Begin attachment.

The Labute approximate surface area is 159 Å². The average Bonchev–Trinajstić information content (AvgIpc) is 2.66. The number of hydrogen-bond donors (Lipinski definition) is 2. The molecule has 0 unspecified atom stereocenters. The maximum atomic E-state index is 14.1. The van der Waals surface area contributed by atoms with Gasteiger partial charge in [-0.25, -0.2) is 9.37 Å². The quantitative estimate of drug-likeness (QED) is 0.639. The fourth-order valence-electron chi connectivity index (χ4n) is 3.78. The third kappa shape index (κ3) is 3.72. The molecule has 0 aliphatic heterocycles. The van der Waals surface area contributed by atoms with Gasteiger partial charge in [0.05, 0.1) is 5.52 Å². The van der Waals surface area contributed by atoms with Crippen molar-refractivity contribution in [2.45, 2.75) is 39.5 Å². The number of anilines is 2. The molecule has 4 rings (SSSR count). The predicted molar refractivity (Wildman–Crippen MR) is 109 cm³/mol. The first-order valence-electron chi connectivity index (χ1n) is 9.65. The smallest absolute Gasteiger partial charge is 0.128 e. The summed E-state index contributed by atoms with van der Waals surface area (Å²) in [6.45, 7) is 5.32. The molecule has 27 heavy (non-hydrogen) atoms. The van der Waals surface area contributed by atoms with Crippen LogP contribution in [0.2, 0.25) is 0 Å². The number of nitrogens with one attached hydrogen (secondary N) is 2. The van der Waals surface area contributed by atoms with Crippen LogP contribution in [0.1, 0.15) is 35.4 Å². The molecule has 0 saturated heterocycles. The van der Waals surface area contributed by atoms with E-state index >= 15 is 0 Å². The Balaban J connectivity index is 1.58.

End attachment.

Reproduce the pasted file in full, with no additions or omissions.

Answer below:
The Labute approximate surface area is 159 Å². The average Bonchev–Trinajstić information content (AvgIpc) is 2.66. The number of hydrogen-bond donors (Lipinski definition) is 2. The molecule has 0 unspecified atom stereocenters. The maximum atomic E-state index is 14.1. The van der Waals surface area contributed by atoms with Gasteiger partial charge in [-0.25, -0.2) is 9.37 Å². The quantitative estimate of drug-likeness (QED) is 0.639. The fourth-order valence-electron chi connectivity index (χ4n) is 3.78. The third kappa shape index (κ3) is 3.72. The molecule has 0 aliphatic heterocycles. The van der Waals surface area contributed by atoms with Gasteiger partial charge in [0.05, 0.1) is 5.52 Å². The van der Waals surface area contributed by atoms with Crippen molar-refractivity contribution in [2.45, 2.75) is 39.5 Å². The number of anilines is 2. The molecule has 4 rings (SSSR count). The predicted molar refractivity (Wildman–Crippen MR) is 109 cm³/mol. The first-order valence-electron chi connectivity index (χ1n) is 9.65. The smallest absolute Gasteiger partial charge is 0.128 e. The summed E-state index contributed by atoms with van der Waals surface area (Å²) in [6.45, 7) is 5.32. The molecule has 27 heavy (non-hydrogen) atoms. The van der Waals surface area contributed by atoms with Crippen LogP contribution in [0.2, 0.25) is 0 Å². The number of nitrogens with one attached hydrogen (secondary N) is 2. The van der Waals surface area contributed by atoms with Crippen LogP contribution in [0.1, 0.15) is 35.4 Å². The molecule has 0 saturated heterocycles. The van der Waals surface area contributed by atoms with E-state index >= 15 is 0 Å². The Balaban J connectivity index is 1.58.